History, Novel

Commemorating 1500 years since the massacre of Christians in Najran with my novel, Jayida

The sixth century AD and Late Antiquity overall are largely underrepresented in historical fiction, and even more so when it comes to the pre-Islamic Middle East and Arabia. One of my goals with my latest novel Jayida was to fill that gap while recreating my story (partially inspired by a small segment of Sirat ‘Antar) in a more historically accurate context.

This 2023 year marks 1500 years since the massacre of Christians in Najran by the Jewish leader Dhu Nuwas of Himyar. (Today the location is a city in southwestern Saudi Arabia near the border with Yemen.) It prompted international response, mainly from Negus Kaleb of Aksum–an event also described by Emperor Justinian‘s historian, Procopius.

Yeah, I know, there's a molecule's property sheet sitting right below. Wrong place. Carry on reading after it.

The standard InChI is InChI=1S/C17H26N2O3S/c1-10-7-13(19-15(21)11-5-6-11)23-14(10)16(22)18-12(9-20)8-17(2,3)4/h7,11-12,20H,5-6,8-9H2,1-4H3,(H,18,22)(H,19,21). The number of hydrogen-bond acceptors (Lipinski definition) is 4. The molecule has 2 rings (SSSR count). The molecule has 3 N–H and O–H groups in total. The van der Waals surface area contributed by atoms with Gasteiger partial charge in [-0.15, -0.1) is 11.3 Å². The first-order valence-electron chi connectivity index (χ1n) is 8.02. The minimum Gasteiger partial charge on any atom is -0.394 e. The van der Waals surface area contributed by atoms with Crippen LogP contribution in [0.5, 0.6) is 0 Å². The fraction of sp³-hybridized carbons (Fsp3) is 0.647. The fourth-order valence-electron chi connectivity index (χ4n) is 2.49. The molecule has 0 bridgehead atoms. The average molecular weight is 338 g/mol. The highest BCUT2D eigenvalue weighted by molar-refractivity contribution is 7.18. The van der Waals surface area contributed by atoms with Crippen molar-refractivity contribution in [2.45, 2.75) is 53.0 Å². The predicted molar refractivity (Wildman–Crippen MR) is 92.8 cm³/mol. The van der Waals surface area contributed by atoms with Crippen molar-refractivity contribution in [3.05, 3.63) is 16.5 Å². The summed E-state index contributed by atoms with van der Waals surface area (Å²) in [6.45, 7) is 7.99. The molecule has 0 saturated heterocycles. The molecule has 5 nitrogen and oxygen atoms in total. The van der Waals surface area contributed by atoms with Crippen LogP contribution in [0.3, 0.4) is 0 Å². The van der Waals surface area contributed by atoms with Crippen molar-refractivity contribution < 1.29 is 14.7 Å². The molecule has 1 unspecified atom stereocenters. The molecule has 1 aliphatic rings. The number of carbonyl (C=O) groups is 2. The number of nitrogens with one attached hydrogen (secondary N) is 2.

*Image of the Greek Martyrion of Saint Arethas (Governor of Najran) and his companions ~ from the Menologion of Emperor Basil II, X-XIth century.

In my book, Jayida–known as the boy Jonder–Khaled, and ‘Antarah increasingly feel the impact of the shattering event amidst often volatile Arabian tribal relations, along with spiritual and climatic shifts sweeping the sixth century.

Exact event dates vary but a constant is November 523 AD, with some narrowing it down to November 25, 523. The leader Al-Harith (romanized to Arethas) and other martyrs of Najran are commemorated in the Orthodox and Eastern Catholic Churches, who follow the Greek-Slavic, Ethiopian and Syriac traditions. They are also venerated in the western Latin Church.

Get the novel: natachapavlov.com/jayida/